Some folks are interested enough in this topic to prompt me to write more about it.
Is the actor like the role he plays? Maybe, Maybe not. But that's not the question. The question is, does the actor become the character he's playing to the extent that he carries it off stage with him and becomes that man? The answer to that is a loud, foot stomping "NO." How long does it take the actor to get out of character once the show or the shoot is over? If you ever spent any time backstage at a professional theatre or off the camera on a movie set you wsould know that there is no time lapse at all. Backstage is peopled by crew who are busy doing things, there is usually a walk up or a walk down to get to the dressing room. There is hub bub and noise. One has to deal with it as oneself.
I have always been baffled by people's lack of sophistication about actors, even though they may be intelligent about other things. I'm thinking back over my career. I'm not Jewish, and yet for about 3 years all the roles I got were Jewish men, and they were all different from each other. I didn't play the same Jewish man for 3 years. I had a long running Off-Broadway show in which my character was gay.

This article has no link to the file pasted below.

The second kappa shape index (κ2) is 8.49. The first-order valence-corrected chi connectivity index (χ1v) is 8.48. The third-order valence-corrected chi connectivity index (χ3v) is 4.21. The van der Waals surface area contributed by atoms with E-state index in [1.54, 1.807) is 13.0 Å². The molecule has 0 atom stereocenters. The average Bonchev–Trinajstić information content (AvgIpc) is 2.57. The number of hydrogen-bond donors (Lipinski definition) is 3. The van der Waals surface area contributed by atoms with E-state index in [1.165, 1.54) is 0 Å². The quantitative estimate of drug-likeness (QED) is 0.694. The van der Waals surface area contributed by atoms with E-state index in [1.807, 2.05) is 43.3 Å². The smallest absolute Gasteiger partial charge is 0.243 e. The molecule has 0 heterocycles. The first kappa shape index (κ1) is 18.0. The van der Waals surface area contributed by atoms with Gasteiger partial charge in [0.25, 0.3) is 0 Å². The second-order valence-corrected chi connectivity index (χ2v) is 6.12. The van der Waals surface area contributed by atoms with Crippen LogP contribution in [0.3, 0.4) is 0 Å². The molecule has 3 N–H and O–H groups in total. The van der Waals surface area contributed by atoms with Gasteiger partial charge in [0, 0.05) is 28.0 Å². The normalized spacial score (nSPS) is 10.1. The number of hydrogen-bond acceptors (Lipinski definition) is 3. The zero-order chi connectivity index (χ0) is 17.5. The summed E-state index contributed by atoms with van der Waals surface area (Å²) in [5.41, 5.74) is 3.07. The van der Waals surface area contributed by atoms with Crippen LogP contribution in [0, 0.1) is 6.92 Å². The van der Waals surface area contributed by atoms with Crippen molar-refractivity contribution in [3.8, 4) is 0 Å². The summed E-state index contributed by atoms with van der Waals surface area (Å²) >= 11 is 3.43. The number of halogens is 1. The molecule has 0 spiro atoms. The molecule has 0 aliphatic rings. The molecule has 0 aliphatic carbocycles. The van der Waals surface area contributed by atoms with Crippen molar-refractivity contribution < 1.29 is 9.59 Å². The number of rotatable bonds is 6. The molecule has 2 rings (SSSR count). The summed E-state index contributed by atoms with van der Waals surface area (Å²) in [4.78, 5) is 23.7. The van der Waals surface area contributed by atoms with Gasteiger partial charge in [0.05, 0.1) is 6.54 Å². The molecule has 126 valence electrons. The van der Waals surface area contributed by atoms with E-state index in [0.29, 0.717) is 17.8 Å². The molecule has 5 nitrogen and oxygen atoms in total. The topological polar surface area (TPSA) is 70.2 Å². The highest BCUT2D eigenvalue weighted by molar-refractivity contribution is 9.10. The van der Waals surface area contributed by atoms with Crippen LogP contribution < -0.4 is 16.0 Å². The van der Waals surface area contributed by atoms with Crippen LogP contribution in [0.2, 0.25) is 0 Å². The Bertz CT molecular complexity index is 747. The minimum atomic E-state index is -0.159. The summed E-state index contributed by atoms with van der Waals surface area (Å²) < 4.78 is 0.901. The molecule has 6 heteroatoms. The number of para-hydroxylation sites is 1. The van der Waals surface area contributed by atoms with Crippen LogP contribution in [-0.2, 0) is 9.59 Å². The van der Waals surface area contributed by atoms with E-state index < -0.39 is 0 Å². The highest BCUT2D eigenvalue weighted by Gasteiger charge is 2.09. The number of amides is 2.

Someone actually had the ignorance to say to me that I must be in the closet and not admitting to myself that I was gay or I could never have played him so convicingly.
My answer to that is another loud foot stomping "Nonsense."
If an actor suffers some emotional trauma over a role he plays it's because the story has touched some vulnerable unresolved place in himself. That's not the play's fault nor the character's fault. It's something that must be dealt with outside the theatre. But there are many moments in any play that may move the actor and in so doing add demension to the role. That is devoutly wished for. It has happened to me many times, but it does not change my real life, it simply draws from my real life.
Remember, I wrote that theatre isn't real life. Because it's scripted, one way or another. You should know that TV events like Jerry Springer and the World Wrestling Federation matches are scripted as are many other things, scripted and sometimes rehearsed. But theatre, if it's done properly resembles real life, and that's why it can grab your interest. The actors are committed to making you believe they are the people they are playing. One of the best reviews I ever got was from the Cincinnati paper after opening there in Educating Rita. The critic said "I never saw him acting."
In olden times when warring Kings wanted to talk with each other they sent a messenger into enemy lines. That messenger was given free entry to the King, without interference and when done escorted safely back to the front lines. No one would dream of killing him because of who he was or what he had to say.
An actor is a messenger. Don't confuse the messenger with the message.
Love you. DB - The Vagabond.